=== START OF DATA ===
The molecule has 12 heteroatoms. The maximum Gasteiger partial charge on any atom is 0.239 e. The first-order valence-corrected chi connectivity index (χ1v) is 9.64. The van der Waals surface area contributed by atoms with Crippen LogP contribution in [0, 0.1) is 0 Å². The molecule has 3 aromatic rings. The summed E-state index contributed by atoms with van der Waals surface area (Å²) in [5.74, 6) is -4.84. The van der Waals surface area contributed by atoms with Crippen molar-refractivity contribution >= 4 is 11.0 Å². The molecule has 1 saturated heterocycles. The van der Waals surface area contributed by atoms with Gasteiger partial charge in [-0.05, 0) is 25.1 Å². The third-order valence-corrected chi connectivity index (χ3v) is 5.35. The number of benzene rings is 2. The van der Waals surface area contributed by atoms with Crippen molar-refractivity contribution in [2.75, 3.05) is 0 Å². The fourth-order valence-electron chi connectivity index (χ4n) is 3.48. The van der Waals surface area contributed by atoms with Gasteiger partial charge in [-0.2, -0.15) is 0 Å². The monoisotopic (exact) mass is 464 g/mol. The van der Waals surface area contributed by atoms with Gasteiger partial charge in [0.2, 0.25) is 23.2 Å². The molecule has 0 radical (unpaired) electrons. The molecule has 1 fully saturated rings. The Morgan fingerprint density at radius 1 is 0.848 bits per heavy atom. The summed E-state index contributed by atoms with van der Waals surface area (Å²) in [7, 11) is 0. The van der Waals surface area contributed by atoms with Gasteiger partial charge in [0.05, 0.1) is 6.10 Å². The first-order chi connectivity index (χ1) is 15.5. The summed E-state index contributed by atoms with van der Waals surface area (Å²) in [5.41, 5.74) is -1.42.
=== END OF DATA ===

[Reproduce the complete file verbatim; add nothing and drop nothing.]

The molecule has 12 heteroatoms. The maximum Gasteiger partial charge on any atom is 0.239 e. The first-order valence-corrected chi connectivity index (χ1v) is 9.64. The van der Waals surface area contributed by atoms with Crippen LogP contribution in [0, 0.1) is 0 Å². The molecule has 3 aromatic rings. The summed E-state index contributed by atoms with van der Waals surface area (Å²) in [5.74, 6) is -4.84. The van der Waals surface area contributed by atoms with Crippen molar-refractivity contribution >= 4 is 11.0 Å². The molecule has 1 saturated heterocycles. The van der Waals surface area contributed by atoms with Gasteiger partial charge in [-0.05, 0) is 25.1 Å². The third-order valence-corrected chi connectivity index (χ3v) is 5.35. The number of benzene rings is 2. The van der Waals surface area contributed by atoms with Crippen molar-refractivity contribution in [2.75, 3.05) is 0 Å². The fourth-order valence-electron chi connectivity index (χ4n) is 3.48. The van der Waals surface area contributed by atoms with Gasteiger partial charge in [-0.2, -0.15) is 0 Å². The monoisotopic (exact) mass is 464 g/mol. The van der Waals surface area contributed by atoms with Gasteiger partial charge in [0.2, 0.25) is 23.2 Å². The molecule has 0 radical (unpaired) electrons. The molecule has 1 fully saturated rings. The Morgan fingerprint density at radius 1 is 0.848 bits per heavy atom. The summed E-state index contributed by atoms with van der Waals surface area (Å²) in [7, 11) is 0. The van der Waals surface area contributed by atoms with Gasteiger partial charge in [0.05, 0.1) is 6.10 Å². The first-order chi connectivity index (χ1) is 15.5. The summed E-state index contributed by atoms with van der Waals surface area (Å²) in [5.41, 5.74) is -1.42.